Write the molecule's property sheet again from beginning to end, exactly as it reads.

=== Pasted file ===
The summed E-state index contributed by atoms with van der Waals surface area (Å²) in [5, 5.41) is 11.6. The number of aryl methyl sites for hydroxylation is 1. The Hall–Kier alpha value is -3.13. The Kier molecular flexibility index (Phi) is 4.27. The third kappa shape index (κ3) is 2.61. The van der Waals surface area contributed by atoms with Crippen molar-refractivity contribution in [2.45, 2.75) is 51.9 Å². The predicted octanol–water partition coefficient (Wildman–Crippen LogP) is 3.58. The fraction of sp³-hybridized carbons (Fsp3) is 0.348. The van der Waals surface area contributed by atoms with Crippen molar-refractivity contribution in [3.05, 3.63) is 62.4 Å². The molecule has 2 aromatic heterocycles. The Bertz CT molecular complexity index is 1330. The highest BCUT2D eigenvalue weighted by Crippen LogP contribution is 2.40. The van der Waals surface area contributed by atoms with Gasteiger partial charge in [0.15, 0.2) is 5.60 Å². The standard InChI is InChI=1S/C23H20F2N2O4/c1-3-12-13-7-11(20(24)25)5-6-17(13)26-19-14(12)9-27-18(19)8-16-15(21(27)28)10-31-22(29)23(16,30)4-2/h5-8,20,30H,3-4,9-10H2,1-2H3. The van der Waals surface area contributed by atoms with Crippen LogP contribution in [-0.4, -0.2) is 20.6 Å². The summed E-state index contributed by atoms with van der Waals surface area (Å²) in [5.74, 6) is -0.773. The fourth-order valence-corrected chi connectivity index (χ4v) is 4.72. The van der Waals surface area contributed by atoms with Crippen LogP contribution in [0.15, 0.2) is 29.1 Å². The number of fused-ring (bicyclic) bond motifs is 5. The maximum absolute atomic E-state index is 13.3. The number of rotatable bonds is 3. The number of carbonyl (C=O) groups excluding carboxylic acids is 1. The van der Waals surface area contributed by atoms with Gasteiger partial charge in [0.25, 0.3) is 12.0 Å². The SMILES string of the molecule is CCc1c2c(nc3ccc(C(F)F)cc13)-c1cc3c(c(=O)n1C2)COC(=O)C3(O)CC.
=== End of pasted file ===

The summed E-state index contributed by atoms with van der Waals surface area (Å²) in [5, 5.41) is 11.6. The number of aryl methyl sites for hydroxylation is 1. The Hall–Kier alpha value is -3.13. The Kier molecular flexibility index (Phi) is 4.27. The third kappa shape index (κ3) is 2.61. The van der Waals surface area contributed by atoms with Crippen molar-refractivity contribution in [2.45, 2.75) is 51.9 Å². The predicted octanol–water partition coefficient (Wildman–Crippen LogP) is 3.58. The fraction of sp³-hybridized carbons (Fsp3) is 0.348. The van der Waals surface area contributed by atoms with Crippen molar-refractivity contribution in [3.05, 3.63) is 62.4 Å². The molecule has 2 aromatic heterocycles. The Bertz CT molecular complexity index is 1330. The highest BCUT2D eigenvalue weighted by Crippen LogP contribution is 2.40. The van der Waals surface area contributed by atoms with Gasteiger partial charge in [0.15, 0.2) is 5.60 Å². The standard InChI is InChI=1S/C23H20F2N2O4/c1-3-12-13-7-11(20(24)25)5-6-17(13)26-19-14(12)9-27-18(19)8-16-15(21(27)28)10-31-22(29)23(16,30)4-2/h5-8,20,30H,3-4,9-10H2,1-2H3. The van der Waals surface area contributed by atoms with Crippen LogP contribution in [-0.4, -0.2) is 20.6 Å². The summed E-state index contributed by atoms with van der Waals surface area (Å²) in [5.74, 6) is -0.773. The fourth-order valence-corrected chi connectivity index (χ4v) is 4.72. The van der Waals surface area contributed by atoms with Crippen LogP contribution in [0.15, 0.2) is 29.1 Å². The number of fused-ring (bicyclic) bond motifs is 5. The maximum absolute atomic E-state index is 13.3. The number of rotatable bonds is 3. The number of carbonyl (C=O) groups excluding carboxylic acids is 1. The van der Waals surface area contributed by atoms with Gasteiger partial charge in [0.25, 0.3) is 12.0 Å². The SMILES string of the molecule is CCc1c2c(nc3ccc(C(F)F)cc13)-c1cc3c(c(=O)n1C2)COC(=O)C3(O)CC.